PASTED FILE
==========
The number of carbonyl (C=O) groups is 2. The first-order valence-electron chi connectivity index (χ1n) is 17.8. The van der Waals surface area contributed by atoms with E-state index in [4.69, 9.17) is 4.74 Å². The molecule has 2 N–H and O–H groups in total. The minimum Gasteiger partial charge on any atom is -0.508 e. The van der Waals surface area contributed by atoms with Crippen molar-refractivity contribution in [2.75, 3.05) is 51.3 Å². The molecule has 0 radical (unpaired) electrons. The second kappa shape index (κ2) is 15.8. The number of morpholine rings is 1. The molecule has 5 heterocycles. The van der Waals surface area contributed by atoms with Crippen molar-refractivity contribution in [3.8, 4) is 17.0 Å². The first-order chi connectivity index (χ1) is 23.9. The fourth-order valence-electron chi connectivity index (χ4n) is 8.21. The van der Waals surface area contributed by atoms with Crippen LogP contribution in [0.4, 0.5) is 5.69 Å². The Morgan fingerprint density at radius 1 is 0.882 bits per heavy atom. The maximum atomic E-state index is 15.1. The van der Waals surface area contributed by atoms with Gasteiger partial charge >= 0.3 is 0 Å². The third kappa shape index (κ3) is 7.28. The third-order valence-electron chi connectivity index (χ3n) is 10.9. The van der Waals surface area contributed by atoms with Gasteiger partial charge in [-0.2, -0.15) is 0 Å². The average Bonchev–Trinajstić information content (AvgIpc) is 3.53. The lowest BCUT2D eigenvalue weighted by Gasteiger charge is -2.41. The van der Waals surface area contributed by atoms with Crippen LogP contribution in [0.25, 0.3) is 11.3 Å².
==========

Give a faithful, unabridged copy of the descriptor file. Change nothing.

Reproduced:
The number of carbonyl (C=O) groups is 2. The first-order valence-electron chi connectivity index (χ1n) is 17.8. The van der Waals surface area contributed by atoms with E-state index in [4.69, 9.17) is 4.74 Å². The molecule has 2 N–H and O–H groups in total. The minimum Gasteiger partial charge on any atom is -0.508 e. The van der Waals surface area contributed by atoms with Crippen molar-refractivity contribution in [2.75, 3.05) is 51.3 Å². The molecule has 0 radical (unpaired) electrons. The second kappa shape index (κ2) is 15.8. The number of morpholine rings is 1. The molecule has 5 heterocycles. The van der Waals surface area contributed by atoms with Crippen molar-refractivity contribution in [3.8, 4) is 17.0 Å². The first-order chi connectivity index (χ1) is 23.9. The fourth-order valence-electron chi connectivity index (χ4n) is 8.21. The van der Waals surface area contributed by atoms with Crippen LogP contribution in [0.4, 0.5) is 5.69 Å². The Morgan fingerprint density at radius 1 is 0.882 bits per heavy atom. The maximum atomic E-state index is 15.1. The van der Waals surface area contributed by atoms with Gasteiger partial charge >= 0.3 is 0 Å². The third kappa shape index (κ3) is 7.28. The third-order valence-electron chi connectivity index (χ3n) is 10.9. The van der Waals surface area contributed by atoms with Gasteiger partial charge in [-0.2, -0.15) is 0 Å². The average Bonchev–Trinajstić information content (AvgIpc) is 3.53. The lowest BCUT2D eigenvalue weighted by Gasteiger charge is -2.41. The van der Waals surface area contributed by atoms with Crippen LogP contribution in [0.25, 0.3) is 11.3 Å².